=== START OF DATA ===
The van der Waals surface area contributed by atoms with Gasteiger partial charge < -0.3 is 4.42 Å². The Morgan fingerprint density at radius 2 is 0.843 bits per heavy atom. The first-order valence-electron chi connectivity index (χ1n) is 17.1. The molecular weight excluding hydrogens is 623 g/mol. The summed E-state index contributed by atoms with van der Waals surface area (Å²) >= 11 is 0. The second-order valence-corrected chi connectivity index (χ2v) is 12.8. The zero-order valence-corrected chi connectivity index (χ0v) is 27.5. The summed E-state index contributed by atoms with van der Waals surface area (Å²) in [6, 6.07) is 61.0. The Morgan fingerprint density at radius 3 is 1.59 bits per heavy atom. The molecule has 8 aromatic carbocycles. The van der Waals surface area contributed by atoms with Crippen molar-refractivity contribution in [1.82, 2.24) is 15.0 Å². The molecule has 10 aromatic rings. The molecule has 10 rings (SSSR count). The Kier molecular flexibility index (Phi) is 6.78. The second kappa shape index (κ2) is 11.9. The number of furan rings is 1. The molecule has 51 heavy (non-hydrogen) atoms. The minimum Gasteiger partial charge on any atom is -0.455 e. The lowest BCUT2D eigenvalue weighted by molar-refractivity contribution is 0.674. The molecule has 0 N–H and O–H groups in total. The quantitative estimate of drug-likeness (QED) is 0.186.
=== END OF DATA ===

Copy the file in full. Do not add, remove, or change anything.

The van der Waals surface area contributed by atoms with Gasteiger partial charge < -0.3 is 4.42 Å². The Morgan fingerprint density at radius 2 is 0.843 bits per heavy atom. The first-order valence-electron chi connectivity index (χ1n) is 17.1. The molecular weight excluding hydrogens is 623 g/mol. The summed E-state index contributed by atoms with van der Waals surface area (Å²) >= 11 is 0. The second-order valence-corrected chi connectivity index (χ2v) is 12.8. The zero-order valence-corrected chi connectivity index (χ0v) is 27.5. The summed E-state index contributed by atoms with van der Waals surface area (Å²) in [6, 6.07) is 61.0. The Morgan fingerprint density at radius 3 is 1.59 bits per heavy atom. The molecule has 8 aromatic carbocycles. The van der Waals surface area contributed by atoms with Crippen molar-refractivity contribution in [1.82, 2.24) is 15.0 Å². The molecule has 10 aromatic rings. The molecule has 10 rings (SSSR count). The Kier molecular flexibility index (Phi) is 6.78. The second kappa shape index (κ2) is 11.9. The number of furan rings is 1. The molecule has 51 heavy (non-hydrogen) atoms. The minimum Gasteiger partial charge on any atom is -0.455 e. The lowest BCUT2D eigenvalue weighted by molar-refractivity contribution is 0.674. The molecule has 0 N–H and O–H groups in total. The quantitative estimate of drug-likeness (QED) is 0.186.